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Alison Owen

Executive Producer

As producer (partnered with Working Title Films) of Shekhar Kapur’s Elizabeth, Alison Owen was nominated for an Academy Award when the film became a Best Picture finalist. The film was nominated for 6 additional Oscars, winning in the Best Makeup category. Elizabeth was also nominated for 12 BAFTA Awards, and won 5. As producer, Alison was honored with the BAFTA win of the Alexander Korda Award for Best British Film.

Alison was educated at University College, London, and worked in various capacities in production, distribution, and development before becoming a producer. She first produced pop music promos/videos and commercials. She next worked on documentaries and in television before beginning film projects. Her television successes included the U.K. series Diary of a Teenage Health Freak, which won the RTS Award for Best Youth Programme, and End of an Era which won the Silver Rose at the Montreux Festival and was nominated for a BAFTA Award.

She produced her first feature, Hear My Song, in 1991. Directed by Peter Chelsom, and starring Ned Beatty, Adrian Dunbar, and Tara Fitzgerald, it was nominated for Golden Globe and BAFTA Awards and won Best Comedy Film at the British Comedy Awards. Alison was nominated as Most Promising New Producer by the Producers Guild of America.

After heading a low-budget film division at Working Title, Alison returned to producing with The Young Americans, starring Harvey Keitel and directed by Danny Cannon. She next produced David Anspaugh’s Moonlight and Valentino, which marked her first collaboration with Gwyneth Paltrow; Roseanna’s Grave, directed by Paul Weiland and starring Jean Reno and Mercedes Ruehl; and the globally successful Elizabeth, which was the breakthrough film for its star, Cate Blanchett.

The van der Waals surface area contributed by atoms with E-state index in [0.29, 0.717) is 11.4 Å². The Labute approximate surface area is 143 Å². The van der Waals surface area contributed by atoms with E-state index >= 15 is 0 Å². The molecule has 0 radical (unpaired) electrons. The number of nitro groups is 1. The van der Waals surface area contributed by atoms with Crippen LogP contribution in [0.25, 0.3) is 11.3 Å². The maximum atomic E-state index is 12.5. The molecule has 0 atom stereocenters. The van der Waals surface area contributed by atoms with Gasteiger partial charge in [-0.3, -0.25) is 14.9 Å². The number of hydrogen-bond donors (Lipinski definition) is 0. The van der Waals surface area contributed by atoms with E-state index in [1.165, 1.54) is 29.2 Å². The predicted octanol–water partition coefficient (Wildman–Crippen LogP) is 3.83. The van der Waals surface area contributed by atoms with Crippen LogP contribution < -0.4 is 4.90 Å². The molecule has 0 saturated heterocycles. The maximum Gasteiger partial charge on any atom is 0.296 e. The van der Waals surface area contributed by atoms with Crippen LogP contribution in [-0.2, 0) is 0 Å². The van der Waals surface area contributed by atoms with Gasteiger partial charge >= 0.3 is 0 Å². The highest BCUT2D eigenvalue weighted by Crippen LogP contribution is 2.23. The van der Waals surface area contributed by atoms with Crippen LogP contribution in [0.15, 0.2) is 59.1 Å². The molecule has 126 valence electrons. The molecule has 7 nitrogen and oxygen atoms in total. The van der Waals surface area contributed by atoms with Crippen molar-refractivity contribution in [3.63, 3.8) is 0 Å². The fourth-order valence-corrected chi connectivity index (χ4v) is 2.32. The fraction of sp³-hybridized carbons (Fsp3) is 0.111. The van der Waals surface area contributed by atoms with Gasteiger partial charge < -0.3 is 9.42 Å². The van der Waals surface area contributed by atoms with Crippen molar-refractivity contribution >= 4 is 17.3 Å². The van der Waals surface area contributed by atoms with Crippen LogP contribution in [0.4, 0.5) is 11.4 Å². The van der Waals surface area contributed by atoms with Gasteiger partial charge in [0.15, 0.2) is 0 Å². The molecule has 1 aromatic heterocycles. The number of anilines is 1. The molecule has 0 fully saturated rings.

Partnering with Neris Thomas, she inaugurated the production company Ruby Films in January 1999. Ruby has thus far made Steve Barron’s Rat (starring Pete Postlethwaite); Menhaj Huda’s Is Harry on the Boat? (starring Danny Dyer); Philippa Collie-Cousins’ Happy Now? (for BBC Films, starring Paddy Considine); and Christine Jeffs’ Sylvia. That Focus Features release starred Gwyneth Paltrow, with whom Alison plans to produce several films.

Alison’s latest production is Proof, the film version of David Auburn’s Pulitzer Prize-winning play, starring Gwyneth Paltrow for director John Madden. Ruby’s new slate includes Dominic Savage’s Love & Hate, which is in post-production; Rachel’s Holiday, with BBC Films; Tulip Fever, to be directed by John Madden from a Tom Stoppard screenplay adapted from Deborah Moggach’s novel; Brick Lane, being adapted by Laura Jones from Monica Ali’s award-winning novel; and Death of Sweet Mister, to be executive-produced by Martin Scorsese, with John Brownlow directing and adapting Daniel Woodrell’s novel.